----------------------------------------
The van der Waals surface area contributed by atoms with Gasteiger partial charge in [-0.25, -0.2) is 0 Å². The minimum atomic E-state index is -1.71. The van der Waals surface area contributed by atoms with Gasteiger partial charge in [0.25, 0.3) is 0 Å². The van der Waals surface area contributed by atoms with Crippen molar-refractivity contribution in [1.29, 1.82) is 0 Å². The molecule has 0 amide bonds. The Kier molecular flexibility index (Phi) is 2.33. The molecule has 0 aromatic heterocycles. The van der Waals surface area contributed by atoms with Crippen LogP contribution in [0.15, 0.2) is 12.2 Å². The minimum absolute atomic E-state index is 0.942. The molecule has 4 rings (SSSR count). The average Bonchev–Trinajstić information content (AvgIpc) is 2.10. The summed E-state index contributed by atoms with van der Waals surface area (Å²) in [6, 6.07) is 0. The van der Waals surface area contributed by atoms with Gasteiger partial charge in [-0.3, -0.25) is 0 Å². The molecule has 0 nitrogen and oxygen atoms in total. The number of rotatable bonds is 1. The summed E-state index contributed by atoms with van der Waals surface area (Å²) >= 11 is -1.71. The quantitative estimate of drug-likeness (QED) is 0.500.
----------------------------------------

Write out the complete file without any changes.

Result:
The van der Waals surface area contributed by atoms with Gasteiger partial charge in [-0.25, -0.2) is 0 Å². The minimum atomic E-state index is -1.71. The van der Waals surface area contributed by atoms with Gasteiger partial charge in [0.25, 0.3) is 0 Å². The van der Waals surface area contributed by atoms with Crippen molar-refractivity contribution in [1.29, 1.82) is 0 Å². The molecule has 0 amide bonds. The Kier molecular flexibility index (Phi) is 2.33. The molecule has 0 aromatic heterocycles. The van der Waals surface area contributed by atoms with Crippen LogP contribution in [0.15, 0.2) is 12.2 Å². The minimum absolute atomic E-state index is 0.942. The molecule has 4 rings (SSSR count). The average Bonchev–Trinajstić information content (AvgIpc) is 2.10. The summed E-state index contributed by atoms with van der Waals surface area (Å²) in [6, 6.07) is 0. The van der Waals surface area contributed by atoms with Gasteiger partial charge in [-0.3, -0.25) is 0 Å². The molecule has 0 nitrogen and oxygen atoms in total. The number of rotatable bonds is 1. The summed E-state index contributed by atoms with van der Waals surface area (Å²) >= 11 is -1.71. The quantitative estimate of drug-likeness (QED) is 0.500.